Eu Myanmar Investment Protection Agreement
The Civic Engagement Alliance focuses on lobbying and advocacy to promote the economic empowerment of small farmers and responsible economies. Under the AEC, a number of recommendations in the ACT Alliance report on EU-Myanmar IAP were followed. The European Commission`s Directorate-General for Trade in Brussels, EU delegations in Yangon and Bangkok, parliamentarians and Myanmar`s Investment and Administration Directorate have consistently pledged to take a closer look at potential human rights violations and increase transparency on this type of negotiation process. According to ICCO and its local and international partners in the ACT alliance, ALTSEAN-Burma, a transnational institute and other interest associations, the EU-Myanmar IAP, currently frozen due to the crisis in Rakhine State, requires appropriate and timely consultation meetings. It is important that Myanmar`s civil society groups also have a better understanding of the terms of the agreement. This is particularly important after eu monitoring visits to Myanmar, based on “deeply alarming developments highlighted in various UN reports, including human rights violations in Rakhine, Kachin and Shan states and concerns about labour rights” (europa.eu/rapid/press-release_IP-18-6243_en.htm). In the event that Myanmar violates important UN and International Labour Organization conventions, the EU could decide to abolish Myanmar`s “everything but arms” trade preference system. However, transparency is not the only concern. The civil society document warns that PPI could have a significant negative impact on democratic development, human rights and lasting peace in Myanmar, “depriving it of the political leeway necessary to use investments to serve sustainable development and peace.” However, a decision of the European Court of Justice alleviated another concern about the proposed PPI. On 16 May, it decided that the provisions of the EU-Singapore Free Trade Agreement should be ratified by each of the 28 EU member states. The Geneva-based International Commission of Jurists is among the groups that have criticised the negotiations for lack of transparency.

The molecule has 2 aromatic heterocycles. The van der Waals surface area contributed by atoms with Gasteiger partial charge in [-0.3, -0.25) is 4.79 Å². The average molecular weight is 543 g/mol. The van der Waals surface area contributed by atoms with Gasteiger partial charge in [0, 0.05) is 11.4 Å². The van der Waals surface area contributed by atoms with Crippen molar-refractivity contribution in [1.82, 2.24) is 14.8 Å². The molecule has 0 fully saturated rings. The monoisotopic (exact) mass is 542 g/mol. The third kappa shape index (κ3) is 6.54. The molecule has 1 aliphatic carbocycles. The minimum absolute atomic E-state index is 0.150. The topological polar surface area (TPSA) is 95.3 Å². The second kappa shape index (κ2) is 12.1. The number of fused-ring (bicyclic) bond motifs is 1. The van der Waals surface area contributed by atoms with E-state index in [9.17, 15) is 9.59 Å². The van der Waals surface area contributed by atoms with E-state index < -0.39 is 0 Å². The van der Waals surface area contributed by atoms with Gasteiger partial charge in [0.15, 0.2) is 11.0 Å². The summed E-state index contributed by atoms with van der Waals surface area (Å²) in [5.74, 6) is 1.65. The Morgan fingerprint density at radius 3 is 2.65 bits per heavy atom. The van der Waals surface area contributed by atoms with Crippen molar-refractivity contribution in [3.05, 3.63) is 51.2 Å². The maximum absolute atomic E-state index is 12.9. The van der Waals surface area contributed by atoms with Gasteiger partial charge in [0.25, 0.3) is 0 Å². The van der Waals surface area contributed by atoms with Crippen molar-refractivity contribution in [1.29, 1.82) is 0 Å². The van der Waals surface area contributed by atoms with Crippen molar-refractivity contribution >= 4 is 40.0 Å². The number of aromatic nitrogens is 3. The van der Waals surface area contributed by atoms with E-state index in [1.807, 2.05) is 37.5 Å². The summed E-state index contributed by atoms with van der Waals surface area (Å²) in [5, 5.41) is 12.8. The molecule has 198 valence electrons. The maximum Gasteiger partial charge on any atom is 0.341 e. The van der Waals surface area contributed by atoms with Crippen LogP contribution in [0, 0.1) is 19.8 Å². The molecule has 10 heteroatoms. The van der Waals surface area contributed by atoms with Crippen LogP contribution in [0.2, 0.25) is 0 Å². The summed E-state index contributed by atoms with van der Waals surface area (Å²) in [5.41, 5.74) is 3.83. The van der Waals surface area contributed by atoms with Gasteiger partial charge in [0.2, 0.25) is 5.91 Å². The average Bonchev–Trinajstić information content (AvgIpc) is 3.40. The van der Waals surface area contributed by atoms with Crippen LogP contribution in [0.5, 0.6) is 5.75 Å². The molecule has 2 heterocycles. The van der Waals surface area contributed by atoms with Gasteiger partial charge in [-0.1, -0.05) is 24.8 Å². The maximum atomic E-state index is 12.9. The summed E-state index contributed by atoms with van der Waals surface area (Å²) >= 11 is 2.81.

Sean Bain, ICJ`s legal adviser in Myanmar, said transparency was essential for investment negotiations that could affect human rights and the environment.